FOR BREAKFAST OR BRUNCH: These potatoes are great served with a breakfast casserole and fruit salad for a filling breakfast or brunch. After roasting them, you could add 1/3 cup of finely chopped fresh chives and/or mix in some crumbled bacon if you want to make the potatoes a little fancier.
FOR LUNCH AND DINNER: For lunch, these potatoes are great with just about any hot sandwich that you would serve french fries with–and they’re probably healthier than fries. It’s a great potato side dish for dinner, too. If you have cheese-lovers in your family, you could sprinkle some cheddar cheese on the potatoes after they’re done roasting, and pop them back in the oven for a few minutes, just to melt the cheese a little. Yum!
These potatoes get eaten up pretty quickly, so you may want to think about making a double batch in a larger baking pan if you’re cooking for more than 4 people.
Hope you enjoy them! Have you made roasted potatoes before?
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If you’ve ever grown cucumbers in your garden, there’s a good chance you end up with more than you know what to do with! So here’s a recipe you can use some of those cucumbers in. If you’ve never tried making hummus before, this would be a great time to try it out–you can whip it up in a blender or food processor–it’s very easy to make! This hummus has a mild cucumber and dill flavor–if you really like dill, you might want to add in a little more for a stronger flavor.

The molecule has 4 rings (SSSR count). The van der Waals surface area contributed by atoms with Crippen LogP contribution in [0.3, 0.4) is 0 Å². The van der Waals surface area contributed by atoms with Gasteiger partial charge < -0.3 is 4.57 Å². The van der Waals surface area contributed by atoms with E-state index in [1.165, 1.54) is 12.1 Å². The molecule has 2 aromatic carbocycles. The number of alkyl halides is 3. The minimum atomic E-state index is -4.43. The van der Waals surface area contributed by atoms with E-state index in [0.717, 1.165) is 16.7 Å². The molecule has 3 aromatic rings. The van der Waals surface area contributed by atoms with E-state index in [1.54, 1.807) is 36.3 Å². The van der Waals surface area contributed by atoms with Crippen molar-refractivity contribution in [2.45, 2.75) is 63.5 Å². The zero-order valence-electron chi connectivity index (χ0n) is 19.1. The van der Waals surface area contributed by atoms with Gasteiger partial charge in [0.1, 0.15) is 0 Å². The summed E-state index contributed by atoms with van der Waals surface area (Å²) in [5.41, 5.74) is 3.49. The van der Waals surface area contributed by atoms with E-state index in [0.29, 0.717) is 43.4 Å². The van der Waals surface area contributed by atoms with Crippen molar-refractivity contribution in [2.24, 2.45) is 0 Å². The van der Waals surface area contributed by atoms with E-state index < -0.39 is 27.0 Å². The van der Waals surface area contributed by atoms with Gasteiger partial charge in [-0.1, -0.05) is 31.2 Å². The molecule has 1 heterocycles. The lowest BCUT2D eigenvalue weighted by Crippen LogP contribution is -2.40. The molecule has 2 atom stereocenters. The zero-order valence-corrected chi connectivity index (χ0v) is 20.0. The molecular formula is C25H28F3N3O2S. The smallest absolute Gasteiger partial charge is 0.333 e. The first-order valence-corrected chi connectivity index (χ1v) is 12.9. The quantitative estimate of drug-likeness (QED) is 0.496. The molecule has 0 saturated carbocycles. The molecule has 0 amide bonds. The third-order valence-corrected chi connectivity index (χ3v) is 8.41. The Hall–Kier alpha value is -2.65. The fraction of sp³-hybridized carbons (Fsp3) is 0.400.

CUCUMBER DILL HUMMUS by NancyC
Makes about 1 3/4 cups
- 1 (15-ounce) can Garbanzo Beans (Chickpeas), rinsed and drained
- Half of a medium-size cucumber, washed, peeled, and coarsely chopped (about 1 cup)
- 1/4 cup lemon juice
- 2 Tablespoons olive oil
- 1/3 cup tahini
- 1 teaspoon dried dill or 1 Tablespoon fresh dill (for a stronger dill flavor, add a little more)
- 1/2 teaspoon salt
- 1/4 teaspoon paprika
- 2 cloves garlic, minced
- optional garnishes: a drizzle of olive oil, a sprinkle of fresh or dried dill, a sprinkle of paprika, 1 1/2 Tablespoons finely chopped cucumber
In a high-speed blender or food processor, add the Garbanzo beans, cucumber, and lemon juice; blend until smooth. Add in the olive oil, tahini, dill, salt, paprika, and minced garlic; blend all ingredients until smooth.
Spoon hummus into a small serving bowl and garnish with a drizzle of olive oil, a sprinkle of fresh or dried dill, a sprinkle of paprika, and/or some finely chopped cucumber. Serve with toasted pita bread, crackers, or veggies–cucumber slices are great with this! Cover and refrigerate any leftover hummus for up to 5 days.
It’s hard to believe there are just a few weeks left of summer! I’m really going to miss those long, sunny days and the abundance of home-grown fresh fruits and veggies. Have you grown any cucumbers in your garden this year?